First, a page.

FS: My biggest challenge in my accounting education is the lack of time to network with potential employers. To build a network, it is essential for accounting students to stay visible by taking parts in career fairs and school activities outside the classroom. This is challenging for me because I commute to GMU. If I am not in class or at the library, I am most likely on the road or at home helping my daughter with her homework.

What are your proudest accomplishments?

KC: In the academic world, my proudest accomplishments include being selected as a VSCPA Scholarship winner and helping other William & Mary students revamp the Wayne F. Gibbs Accounting Society. Outside of academics, I am very pleased that I secured a summer internship and that I will be serving on the Executive Board for the Alan J. Bukzin Bone Marrow Drive.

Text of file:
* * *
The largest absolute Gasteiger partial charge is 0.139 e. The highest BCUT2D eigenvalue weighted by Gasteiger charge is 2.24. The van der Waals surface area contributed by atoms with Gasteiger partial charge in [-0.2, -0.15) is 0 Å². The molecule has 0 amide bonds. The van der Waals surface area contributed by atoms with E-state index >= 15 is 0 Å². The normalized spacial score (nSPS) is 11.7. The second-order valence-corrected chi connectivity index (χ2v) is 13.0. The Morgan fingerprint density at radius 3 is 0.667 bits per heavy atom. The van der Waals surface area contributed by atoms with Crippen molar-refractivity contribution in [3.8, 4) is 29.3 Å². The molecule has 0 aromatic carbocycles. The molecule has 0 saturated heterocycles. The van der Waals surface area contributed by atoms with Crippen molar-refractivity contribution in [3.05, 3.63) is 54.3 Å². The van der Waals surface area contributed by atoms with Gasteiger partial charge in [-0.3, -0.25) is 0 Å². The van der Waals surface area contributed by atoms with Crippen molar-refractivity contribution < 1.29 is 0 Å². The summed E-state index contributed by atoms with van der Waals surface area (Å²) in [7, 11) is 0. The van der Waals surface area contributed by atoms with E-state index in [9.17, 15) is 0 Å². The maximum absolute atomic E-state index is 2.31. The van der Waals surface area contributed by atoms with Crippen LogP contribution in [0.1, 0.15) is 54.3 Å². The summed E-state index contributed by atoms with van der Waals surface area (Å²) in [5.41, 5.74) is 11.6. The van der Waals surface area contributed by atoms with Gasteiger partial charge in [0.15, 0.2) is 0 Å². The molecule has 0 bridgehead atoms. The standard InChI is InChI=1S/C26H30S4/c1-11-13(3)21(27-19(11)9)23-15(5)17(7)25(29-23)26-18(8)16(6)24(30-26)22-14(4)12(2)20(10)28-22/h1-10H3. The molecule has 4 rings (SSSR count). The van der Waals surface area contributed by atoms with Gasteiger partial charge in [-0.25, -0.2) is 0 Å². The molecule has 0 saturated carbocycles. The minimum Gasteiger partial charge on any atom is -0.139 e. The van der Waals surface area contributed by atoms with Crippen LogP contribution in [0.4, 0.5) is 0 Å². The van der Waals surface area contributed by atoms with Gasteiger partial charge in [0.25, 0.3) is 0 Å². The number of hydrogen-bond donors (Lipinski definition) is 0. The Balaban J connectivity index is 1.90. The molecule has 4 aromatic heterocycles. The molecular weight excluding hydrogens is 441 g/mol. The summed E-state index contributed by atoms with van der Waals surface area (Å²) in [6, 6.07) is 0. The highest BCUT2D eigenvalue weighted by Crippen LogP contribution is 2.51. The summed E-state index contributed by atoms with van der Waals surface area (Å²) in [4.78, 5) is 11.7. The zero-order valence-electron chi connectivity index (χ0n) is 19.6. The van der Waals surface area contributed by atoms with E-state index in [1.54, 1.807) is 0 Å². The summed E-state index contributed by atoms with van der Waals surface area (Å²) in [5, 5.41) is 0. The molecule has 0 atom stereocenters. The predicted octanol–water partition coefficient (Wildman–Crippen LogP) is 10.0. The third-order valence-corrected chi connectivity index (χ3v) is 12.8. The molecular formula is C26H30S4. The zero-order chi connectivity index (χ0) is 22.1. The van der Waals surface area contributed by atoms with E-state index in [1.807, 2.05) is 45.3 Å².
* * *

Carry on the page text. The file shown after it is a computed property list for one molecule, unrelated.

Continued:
AE: My proudest accomplishments are getting accepted into The College of William & Mary and being inducted into the International Honor Society, Beta Gamma Sigma. As a child, I knew that William & Mary was a historic institution with an outstanding academic reputation, but I never imagined I would be able to get into such a school. My academic journey was not always easy, as I struggled with English after having lived in Ghana for a few years as a child. I was able to overcome the language barrier with the unconditional love and support of my family.